By writing the article, I hope that you will be able to understand the criteria considered by DS Access to list GCs in Event ID 2080. The article will allow you to ensure continuity in case of a server failure.
I will start by listing how DS Access/AD Access identifies the topology by using the following steps for the benefit of Exchange administrators:
There are situations when Exchange DS Access/AD Access does not show the GCs from other AD Sites in Event ID 2080. As an Exchange administrator, you may be wondering why the event 2080 does not list all GCs in the domain even though the GCs are healthy. To save you a lot of production downtime and effort, I will discuss the following aspects.
Exchange DS Access/AD Access uses AD Site Link details while listing GCs in Out-Of-Site in Event ID 2080. If there is no direct site link between AD site where Exchange exists and other AD sites, the AD sites' GCs will not be considered to be listed in Event ID 2080.
I thought that giving an explanation on AD site link criteria used by DS Access/AD Access will help you to manage the GC resource efficiently for better Exchange functionality.
Since a picture is worth a thousand words, I will explain the topic in question using examples and diagrams.
Let’s say we have the following lab setup:
The Site A, the Exchange site, has direct AD site link with other AD sites. All site links have the same site Link Cost i.e. 100. So, the Event ID 2080 on Exchange will appear like in the following snapshot, Picture 1A:
If I change my AD site Link Cost as shown in Picture 2, then Exchange will pick the GCs from the Site with lowest cost to list under Out-Of-Site in Event ID 2080 and will ignore other AD Site GCs.
Exchange will consider only the Site Link with lowest cost for the Out-Of-Site GCs. So, the Event ID 2080 will look like Picture 2A.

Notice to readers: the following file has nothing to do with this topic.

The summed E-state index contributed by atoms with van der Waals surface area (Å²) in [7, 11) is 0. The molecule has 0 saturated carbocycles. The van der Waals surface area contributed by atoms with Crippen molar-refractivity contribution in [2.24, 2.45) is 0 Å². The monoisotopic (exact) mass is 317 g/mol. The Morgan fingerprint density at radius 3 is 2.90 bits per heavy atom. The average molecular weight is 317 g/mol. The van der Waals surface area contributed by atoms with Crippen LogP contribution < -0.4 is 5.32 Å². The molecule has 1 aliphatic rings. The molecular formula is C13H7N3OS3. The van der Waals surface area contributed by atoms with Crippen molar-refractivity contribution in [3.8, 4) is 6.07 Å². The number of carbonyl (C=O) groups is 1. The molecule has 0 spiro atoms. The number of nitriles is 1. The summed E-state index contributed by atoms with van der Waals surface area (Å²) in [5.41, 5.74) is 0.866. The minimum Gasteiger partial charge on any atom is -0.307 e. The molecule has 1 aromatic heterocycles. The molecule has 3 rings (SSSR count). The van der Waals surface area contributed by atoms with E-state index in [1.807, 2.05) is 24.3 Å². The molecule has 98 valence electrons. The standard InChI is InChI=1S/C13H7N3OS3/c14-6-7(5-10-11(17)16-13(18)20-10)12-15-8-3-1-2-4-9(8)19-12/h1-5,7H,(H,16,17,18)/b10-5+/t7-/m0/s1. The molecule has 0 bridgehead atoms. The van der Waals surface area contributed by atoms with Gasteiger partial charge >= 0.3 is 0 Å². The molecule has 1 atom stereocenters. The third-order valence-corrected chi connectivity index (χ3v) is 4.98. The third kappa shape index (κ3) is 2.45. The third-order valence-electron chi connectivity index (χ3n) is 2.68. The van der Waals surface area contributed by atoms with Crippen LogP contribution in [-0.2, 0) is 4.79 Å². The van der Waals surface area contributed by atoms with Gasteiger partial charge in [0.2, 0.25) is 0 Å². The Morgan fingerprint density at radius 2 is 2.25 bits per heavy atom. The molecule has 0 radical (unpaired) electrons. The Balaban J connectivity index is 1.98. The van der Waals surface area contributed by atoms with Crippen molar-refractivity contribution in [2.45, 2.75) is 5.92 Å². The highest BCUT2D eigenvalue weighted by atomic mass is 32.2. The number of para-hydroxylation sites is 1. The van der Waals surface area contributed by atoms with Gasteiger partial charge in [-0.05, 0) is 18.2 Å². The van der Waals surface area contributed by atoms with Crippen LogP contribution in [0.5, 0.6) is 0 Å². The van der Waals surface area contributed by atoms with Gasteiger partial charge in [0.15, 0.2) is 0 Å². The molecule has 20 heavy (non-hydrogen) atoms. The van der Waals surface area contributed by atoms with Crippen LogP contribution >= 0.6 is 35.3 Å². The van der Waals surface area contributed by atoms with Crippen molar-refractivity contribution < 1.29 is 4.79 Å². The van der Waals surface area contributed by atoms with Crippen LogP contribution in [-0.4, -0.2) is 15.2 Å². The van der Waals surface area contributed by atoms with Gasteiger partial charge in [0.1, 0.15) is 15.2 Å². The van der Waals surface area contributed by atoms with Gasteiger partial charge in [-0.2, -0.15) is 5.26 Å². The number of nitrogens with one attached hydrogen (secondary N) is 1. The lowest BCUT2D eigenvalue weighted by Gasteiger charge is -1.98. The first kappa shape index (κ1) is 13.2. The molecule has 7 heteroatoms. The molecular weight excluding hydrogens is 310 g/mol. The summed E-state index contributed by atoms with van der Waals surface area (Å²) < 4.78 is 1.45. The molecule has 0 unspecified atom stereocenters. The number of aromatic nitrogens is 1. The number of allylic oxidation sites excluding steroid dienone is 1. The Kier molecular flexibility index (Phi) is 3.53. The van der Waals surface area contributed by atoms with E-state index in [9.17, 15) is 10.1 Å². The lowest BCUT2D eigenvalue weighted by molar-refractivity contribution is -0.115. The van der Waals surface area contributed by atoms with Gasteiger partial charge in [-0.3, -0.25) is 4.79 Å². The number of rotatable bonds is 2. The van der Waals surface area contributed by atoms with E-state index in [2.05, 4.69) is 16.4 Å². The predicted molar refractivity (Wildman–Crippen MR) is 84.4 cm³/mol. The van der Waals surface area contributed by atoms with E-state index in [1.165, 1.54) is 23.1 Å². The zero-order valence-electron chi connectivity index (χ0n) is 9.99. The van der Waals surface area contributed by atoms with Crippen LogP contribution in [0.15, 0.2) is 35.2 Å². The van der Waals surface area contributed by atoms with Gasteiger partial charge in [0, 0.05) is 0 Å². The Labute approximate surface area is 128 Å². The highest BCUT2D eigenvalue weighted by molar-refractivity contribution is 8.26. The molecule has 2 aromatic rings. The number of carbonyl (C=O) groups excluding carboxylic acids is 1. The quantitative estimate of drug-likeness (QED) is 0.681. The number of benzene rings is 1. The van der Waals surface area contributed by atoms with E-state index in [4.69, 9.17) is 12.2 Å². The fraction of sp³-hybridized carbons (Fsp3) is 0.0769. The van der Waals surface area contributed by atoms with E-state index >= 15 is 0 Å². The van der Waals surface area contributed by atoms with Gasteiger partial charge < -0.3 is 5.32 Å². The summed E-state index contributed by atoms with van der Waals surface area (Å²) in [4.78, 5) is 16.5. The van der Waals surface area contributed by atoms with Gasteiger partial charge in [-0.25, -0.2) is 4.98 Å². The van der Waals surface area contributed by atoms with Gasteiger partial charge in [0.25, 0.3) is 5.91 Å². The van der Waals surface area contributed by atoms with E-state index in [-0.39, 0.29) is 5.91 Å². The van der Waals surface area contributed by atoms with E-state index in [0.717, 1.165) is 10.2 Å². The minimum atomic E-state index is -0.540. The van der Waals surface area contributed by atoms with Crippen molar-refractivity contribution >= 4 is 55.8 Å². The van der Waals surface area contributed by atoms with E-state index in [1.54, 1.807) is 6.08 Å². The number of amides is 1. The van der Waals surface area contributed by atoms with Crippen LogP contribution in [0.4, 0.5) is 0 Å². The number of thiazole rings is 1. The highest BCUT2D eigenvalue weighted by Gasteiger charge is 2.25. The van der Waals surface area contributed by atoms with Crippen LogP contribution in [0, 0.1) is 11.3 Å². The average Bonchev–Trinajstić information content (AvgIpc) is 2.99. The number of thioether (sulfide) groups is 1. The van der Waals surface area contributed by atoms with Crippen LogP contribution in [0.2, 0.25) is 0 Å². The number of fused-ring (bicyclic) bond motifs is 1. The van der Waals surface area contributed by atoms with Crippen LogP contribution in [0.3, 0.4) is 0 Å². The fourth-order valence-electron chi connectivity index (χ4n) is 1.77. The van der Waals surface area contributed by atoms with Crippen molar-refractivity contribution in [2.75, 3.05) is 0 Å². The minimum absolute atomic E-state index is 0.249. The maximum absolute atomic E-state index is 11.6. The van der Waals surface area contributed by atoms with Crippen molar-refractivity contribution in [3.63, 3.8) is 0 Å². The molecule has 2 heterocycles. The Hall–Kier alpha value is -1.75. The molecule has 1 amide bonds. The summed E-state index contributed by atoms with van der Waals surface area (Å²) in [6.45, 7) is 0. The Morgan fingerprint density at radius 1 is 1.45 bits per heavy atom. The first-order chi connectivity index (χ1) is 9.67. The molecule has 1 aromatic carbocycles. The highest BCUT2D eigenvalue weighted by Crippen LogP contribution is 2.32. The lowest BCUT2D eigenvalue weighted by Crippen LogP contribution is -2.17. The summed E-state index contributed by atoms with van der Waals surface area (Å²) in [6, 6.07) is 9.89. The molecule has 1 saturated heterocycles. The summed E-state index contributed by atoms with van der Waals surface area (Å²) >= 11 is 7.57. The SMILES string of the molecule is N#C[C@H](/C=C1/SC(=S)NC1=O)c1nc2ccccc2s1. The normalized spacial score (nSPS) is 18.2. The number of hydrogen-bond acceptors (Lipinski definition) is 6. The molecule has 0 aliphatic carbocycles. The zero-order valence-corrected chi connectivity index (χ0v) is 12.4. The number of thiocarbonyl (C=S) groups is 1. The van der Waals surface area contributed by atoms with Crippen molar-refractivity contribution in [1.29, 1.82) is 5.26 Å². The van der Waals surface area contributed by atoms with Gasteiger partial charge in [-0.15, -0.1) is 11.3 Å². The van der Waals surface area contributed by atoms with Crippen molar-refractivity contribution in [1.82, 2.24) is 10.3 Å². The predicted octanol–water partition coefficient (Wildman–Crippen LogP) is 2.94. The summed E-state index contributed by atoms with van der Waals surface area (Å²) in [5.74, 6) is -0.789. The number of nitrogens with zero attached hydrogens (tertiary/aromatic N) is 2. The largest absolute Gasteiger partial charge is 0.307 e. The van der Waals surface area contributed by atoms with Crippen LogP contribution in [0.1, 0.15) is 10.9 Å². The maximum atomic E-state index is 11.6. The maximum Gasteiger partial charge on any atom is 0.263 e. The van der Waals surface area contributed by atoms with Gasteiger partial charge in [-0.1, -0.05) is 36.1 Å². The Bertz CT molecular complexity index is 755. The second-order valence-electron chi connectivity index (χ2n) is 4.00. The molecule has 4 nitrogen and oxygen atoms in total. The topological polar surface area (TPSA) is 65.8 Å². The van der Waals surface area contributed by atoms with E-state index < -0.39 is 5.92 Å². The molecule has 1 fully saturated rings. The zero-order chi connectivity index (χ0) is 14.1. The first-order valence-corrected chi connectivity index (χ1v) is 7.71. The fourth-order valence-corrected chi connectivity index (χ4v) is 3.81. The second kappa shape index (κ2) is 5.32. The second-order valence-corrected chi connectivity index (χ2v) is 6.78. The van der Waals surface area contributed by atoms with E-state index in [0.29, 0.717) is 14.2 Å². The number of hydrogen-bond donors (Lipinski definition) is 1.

Other GCs in Site B and Site C will not be listed in Event ID 2080. Therefore, Exchange will not use the other GCs i.e. GC5, GC6, GC7 and GC8 in sites B and C.
If I change my AD site Link as shown in Picture 3 then Exchange will pick the GCs from the Site C to list under Out-Of-Site in Event ID 2080, and it will ignore other AD Site GCs i.e. GC3, GC4, GC7 and GC8.
This scenario may be a little odd and may not usually happen as there is no AD with multiple AD sites but no site link. Still, I wanted to talk about this scenario so that the logic can be clearly understood. If there are no site links for any site as in Picture 4, sites are not considered. It will only use local site DC/GC.
Now that you’ve gone over various scenarios, you may ask, what if I hardcode the GCs that are:
Will exchange use the GCs?
The answer is yes. It will use GCs, because if you hard code the directory servers, DSAccess bypasses the discovery process and checks only for server suitability.
Let‘s say, I run the following command, the exchange will get updated and will log the Event ID 2080 as in Picture 5:
Get-ExchangeServer MSX | Set-Exchangeserver –identity MSX – StaticDomainControllers GC3.CONTOSO.COM, GC5.CONTOSO.COM, GC7.CONTOSO.COM – StaticGlobalCatalogs GC3.CONTOSO.COM, GC5.CONTOSO.COM, GC7.CONTOSO.COM – StaticConfigDomainController GC3.CONTOSO.COM
In conclusion, you can ensure service continuity and minimize service downtime by setting a proper AD site link.
Microsoft Exchange Server 2010
Microsoft Exchange Server 2007
Microsoft Exchange Server 2003
Thanks for sharing
So in this case what is the purpose or main reason to do the hard coding of the AD site using the registry key HKLM\System\CurrentControlSet\Services\Netlogon\Parameters ?